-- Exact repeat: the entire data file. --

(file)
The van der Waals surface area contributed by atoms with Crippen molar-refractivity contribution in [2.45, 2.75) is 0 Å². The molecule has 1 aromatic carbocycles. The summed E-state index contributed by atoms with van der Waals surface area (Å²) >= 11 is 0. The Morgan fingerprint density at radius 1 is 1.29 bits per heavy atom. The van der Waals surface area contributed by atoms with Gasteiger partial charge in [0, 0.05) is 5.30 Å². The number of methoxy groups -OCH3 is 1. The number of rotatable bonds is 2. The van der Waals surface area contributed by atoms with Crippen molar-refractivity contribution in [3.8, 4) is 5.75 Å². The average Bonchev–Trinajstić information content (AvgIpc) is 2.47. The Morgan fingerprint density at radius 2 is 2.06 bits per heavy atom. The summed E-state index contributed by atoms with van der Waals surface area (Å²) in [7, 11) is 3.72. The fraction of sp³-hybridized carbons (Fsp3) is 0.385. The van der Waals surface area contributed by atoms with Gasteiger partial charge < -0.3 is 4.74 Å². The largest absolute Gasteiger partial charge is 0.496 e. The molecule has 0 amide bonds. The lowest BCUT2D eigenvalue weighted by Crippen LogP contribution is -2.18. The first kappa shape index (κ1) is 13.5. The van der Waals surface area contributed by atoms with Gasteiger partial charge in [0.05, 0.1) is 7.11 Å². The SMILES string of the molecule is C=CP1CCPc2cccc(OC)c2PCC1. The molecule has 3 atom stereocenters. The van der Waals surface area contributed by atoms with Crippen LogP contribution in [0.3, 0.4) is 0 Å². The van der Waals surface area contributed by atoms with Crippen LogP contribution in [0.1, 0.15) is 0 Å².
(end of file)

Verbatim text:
The van der Waals surface area contributed by atoms with Crippen molar-refractivity contribution in [2.45, 2.75) is 0 Å². The molecule has 1 aromatic carbocycles. The summed E-state index contributed by atoms with van der Waals surface area (Å²) >= 11 is 0. The Morgan fingerprint density at radius 1 is 1.29 bits per heavy atom. The van der Waals surface area contributed by atoms with Gasteiger partial charge in [0, 0.05) is 5.30 Å². The number of methoxy groups -OCH3 is 1. The number of rotatable bonds is 2. The van der Waals surface area contributed by atoms with Crippen molar-refractivity contribution in [3.8, 4) is 5.75 Å². The average Bonchev–Trinajstić information content (AvgIpc) is 2.47. The Morgan fingerprint density at radius 2 is 2.06 bits per heavy atom. The summed E-state index contributed by atoms with van der Waals surface area (Å²) in [7, 11) is 3.72. The fraction of sp³-hybridized carbons (Fsp3) is 0.385. The van der Waals surface area contributed by atoms with Gasteiger partial charge < -0.3 is 4.74 Å². The largest absolute Gasteiger partial charge is 0.496 e. The molecule has 0 amide bonds. The lowest BCUT2D eigenvalue weighted by Crippen LogP contribution is -2.18. The first kappa shape index (κ1) is 13.5. The van der Waals surface area contributed by atoms with Gasteiger partial charge in [0.05, 0.1) is 7.11 Å². The SMILES string of the molecule is C=CP1CCPc2cccc(OC)c2PCC1. The molecule has 3 atom stereocenters. The van der Waals surface area contributed by atoms with Crippen LogP contribution in [0.3, 0.4) is 0 Å². The van der Waals surface area contributed by atoms with Crippen LogP contribution in [0.1, 0.15) is 0 Å².